Idiot and the Box! - Probir Roy

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Posted on : 07 Feb 2003 07:17 pm

The road to a digital future ought to be paved with good intentions! Or so the powers that be would have liked to have it! But CAS at best is a regressive intermediate step - a step that should have ideally led India to a Brave New Digital World.

Digital Direct Broadcast Services (DDBS) is the end game for a Broadcaster. Satellite or terrestrial-based delivery of digital streams with addressability is dream state for media business moguls - the proverbial pay-as-you-go paradigm, versus the hitherto free rider phenomenon that we have got blissfully used to!

Primarily with CAS, one is taking away a service which has been free and unregulated for most of ten years, and then replacing it with the burden of a price and cost structure not quite of one's choice or making! Unlike in the US where the raison d'etre for Conditional Access (CA) based Pay TV (HBO; 1975) was its offer of premium and special fare, over and above the regulated basic tier of services!

However, with rollouts and adoption of delivery of entertainment and information services over wireline and ether viz DTT, DAB, xDSL, LMDS, Cable Modem etc, the acceptance of a digital Set Top Box (STB) as standard household appliance is fairly obvious in the next couple of years.

At the same time, the customer can't pay for and install a server rack of various STBs, Receivers and Customer Premise Equipment (CPEs) to cater for various technologies, operators and content providers when they roll out their services! Therefore a 'STB' would need to perforce follow some semblance of open standards, common interface, and interoperability across providers, and upward compatibility for two-way interactive broadcast and broadband service - what can be defined as a Universal & Integrated CA' (UiCA). One is yet to see such a 'standards and protocol' initiative by Consumer Groups, Industry or Government to address, no doubt, technical issues of 'inclusiveness of delivery' and 'gateway'.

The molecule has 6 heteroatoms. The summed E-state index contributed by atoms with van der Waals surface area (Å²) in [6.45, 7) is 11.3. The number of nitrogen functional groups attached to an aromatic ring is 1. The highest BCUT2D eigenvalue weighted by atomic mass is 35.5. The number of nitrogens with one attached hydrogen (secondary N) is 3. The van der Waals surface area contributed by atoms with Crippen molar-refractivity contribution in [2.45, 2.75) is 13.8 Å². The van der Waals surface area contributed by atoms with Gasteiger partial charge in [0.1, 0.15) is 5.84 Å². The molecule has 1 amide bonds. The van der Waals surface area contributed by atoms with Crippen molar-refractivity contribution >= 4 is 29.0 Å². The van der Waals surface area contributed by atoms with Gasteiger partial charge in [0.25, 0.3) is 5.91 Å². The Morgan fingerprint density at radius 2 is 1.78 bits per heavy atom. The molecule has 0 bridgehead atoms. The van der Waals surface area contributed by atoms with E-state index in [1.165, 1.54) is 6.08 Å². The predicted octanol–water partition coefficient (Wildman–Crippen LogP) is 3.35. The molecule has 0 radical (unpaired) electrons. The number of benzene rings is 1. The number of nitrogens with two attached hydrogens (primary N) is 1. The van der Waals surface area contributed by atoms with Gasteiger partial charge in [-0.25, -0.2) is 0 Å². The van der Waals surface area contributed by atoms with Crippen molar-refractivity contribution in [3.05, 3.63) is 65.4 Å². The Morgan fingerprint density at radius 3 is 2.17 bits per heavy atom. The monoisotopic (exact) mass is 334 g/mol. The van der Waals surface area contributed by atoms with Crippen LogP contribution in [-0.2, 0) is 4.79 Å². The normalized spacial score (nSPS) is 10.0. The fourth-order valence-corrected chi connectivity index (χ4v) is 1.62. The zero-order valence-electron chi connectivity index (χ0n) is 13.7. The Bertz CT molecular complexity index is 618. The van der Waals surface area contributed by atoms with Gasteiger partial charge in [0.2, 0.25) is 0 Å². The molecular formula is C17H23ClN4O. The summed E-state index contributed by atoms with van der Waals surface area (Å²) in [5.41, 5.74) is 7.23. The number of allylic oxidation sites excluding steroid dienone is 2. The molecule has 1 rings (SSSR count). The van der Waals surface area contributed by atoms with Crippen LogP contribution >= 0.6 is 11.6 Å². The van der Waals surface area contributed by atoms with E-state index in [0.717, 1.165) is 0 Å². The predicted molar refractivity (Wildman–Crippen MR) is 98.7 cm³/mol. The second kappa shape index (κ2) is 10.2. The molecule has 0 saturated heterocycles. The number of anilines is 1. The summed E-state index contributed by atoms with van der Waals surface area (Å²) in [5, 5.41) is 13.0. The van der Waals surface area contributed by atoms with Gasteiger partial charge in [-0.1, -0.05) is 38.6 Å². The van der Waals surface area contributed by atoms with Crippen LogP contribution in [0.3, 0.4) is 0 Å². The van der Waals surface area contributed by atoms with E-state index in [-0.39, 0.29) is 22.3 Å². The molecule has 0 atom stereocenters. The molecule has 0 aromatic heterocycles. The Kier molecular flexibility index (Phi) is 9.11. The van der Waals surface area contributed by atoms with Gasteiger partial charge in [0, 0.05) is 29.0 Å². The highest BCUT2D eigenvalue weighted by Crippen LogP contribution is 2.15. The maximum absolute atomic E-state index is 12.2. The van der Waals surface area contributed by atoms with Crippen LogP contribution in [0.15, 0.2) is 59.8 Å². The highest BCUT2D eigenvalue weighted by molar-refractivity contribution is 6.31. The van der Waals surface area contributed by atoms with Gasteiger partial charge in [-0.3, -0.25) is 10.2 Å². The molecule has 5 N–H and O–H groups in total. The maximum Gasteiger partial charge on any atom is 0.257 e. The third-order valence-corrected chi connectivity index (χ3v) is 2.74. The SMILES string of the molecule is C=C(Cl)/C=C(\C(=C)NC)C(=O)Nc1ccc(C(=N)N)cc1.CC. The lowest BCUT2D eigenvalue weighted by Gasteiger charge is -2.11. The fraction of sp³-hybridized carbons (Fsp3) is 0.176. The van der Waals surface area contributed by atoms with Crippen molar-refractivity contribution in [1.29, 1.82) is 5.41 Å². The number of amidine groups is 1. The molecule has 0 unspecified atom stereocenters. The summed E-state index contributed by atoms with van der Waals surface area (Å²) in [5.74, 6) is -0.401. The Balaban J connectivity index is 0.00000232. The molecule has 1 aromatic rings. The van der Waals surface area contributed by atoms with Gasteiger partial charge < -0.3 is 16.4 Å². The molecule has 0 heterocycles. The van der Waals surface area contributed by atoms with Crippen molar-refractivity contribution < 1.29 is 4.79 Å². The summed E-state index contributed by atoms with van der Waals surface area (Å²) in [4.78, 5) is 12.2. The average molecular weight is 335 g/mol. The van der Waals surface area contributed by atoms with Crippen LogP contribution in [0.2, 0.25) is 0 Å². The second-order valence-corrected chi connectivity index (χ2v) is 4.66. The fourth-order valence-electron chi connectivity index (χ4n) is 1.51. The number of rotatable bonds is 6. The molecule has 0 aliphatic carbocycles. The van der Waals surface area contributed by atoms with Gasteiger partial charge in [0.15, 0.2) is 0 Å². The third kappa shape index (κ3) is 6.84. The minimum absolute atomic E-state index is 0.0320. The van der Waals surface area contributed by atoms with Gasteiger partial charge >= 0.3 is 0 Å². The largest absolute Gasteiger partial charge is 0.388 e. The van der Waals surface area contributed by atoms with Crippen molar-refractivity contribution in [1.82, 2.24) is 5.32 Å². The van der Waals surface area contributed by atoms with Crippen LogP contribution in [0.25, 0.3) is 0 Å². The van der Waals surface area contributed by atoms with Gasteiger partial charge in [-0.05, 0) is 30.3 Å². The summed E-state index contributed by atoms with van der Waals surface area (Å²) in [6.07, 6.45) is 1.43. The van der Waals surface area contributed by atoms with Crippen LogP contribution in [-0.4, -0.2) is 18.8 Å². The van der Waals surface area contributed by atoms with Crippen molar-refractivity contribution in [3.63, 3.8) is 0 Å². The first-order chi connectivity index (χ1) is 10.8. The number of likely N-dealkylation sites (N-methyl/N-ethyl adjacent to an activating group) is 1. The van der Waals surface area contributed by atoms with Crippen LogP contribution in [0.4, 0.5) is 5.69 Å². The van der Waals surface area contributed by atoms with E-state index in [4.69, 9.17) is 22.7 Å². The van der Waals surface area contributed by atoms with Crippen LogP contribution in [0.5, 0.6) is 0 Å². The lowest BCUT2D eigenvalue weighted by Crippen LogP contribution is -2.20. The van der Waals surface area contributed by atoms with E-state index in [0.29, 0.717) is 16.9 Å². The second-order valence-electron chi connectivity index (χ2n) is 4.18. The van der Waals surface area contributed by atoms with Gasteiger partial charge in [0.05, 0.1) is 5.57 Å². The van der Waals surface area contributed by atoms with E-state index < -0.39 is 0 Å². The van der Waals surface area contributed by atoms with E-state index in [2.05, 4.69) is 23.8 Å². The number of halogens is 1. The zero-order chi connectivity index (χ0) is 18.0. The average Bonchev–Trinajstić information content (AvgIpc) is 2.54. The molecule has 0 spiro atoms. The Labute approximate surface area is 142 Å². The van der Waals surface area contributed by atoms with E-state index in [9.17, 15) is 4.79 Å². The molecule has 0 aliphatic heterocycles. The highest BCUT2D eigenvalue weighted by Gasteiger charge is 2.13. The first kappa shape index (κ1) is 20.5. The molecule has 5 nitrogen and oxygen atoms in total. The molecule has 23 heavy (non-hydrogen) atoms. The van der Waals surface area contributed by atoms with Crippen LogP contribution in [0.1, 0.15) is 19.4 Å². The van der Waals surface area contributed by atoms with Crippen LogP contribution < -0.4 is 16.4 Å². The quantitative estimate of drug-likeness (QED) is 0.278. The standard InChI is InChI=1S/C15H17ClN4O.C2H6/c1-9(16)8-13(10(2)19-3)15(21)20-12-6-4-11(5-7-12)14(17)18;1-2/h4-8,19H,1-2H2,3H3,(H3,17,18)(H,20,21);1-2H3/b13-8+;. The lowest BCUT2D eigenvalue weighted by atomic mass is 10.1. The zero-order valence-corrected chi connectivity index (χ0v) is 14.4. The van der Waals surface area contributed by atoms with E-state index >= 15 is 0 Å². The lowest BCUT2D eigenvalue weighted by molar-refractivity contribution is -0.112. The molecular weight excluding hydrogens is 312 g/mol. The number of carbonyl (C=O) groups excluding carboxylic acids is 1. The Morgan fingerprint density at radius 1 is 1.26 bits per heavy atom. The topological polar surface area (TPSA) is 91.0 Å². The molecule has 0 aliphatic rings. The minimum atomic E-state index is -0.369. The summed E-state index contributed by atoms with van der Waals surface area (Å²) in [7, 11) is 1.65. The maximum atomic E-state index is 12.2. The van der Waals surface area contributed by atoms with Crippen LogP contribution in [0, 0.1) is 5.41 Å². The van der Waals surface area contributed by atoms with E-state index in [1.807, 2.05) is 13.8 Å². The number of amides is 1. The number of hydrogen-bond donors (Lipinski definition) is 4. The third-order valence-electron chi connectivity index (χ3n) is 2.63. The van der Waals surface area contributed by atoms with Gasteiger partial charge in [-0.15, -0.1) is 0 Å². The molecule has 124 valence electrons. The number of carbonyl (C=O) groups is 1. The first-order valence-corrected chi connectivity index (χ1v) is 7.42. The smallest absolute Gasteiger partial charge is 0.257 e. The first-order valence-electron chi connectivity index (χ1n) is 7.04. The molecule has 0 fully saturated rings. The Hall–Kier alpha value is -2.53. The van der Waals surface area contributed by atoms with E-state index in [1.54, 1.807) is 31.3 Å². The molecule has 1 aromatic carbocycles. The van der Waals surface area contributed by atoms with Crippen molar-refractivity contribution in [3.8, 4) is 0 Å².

Instead, analogue STB is being pushed for basic CAS compliance with the option for a digital regime. For quite the same value and enhanced functionalities (Ref: Earlier centerpiece article in Business Standard; 10 June 2002) a digital and integrated STB for direct satellite services could have led to significant benefits to over 40 million C & S, Internet, PC and Broadband homes.

The new I & B and Telecom Ministers may well find it worthwhile to at least initiate some dialogue and debate on this.

LOSERS AND SHAKERS!

The flip side being that an entire value chain of distribution as currently understood would be turned on its head. The MSO and mid and local tier partners would in essence be eliminated from the distribution chain in one fell swoop, not to mention cables criss-crossing trees, rooftops and streets! This disintermediation would dramatically change the economics and cost structure of the broadcasting industry in general, and C & S segment in particular.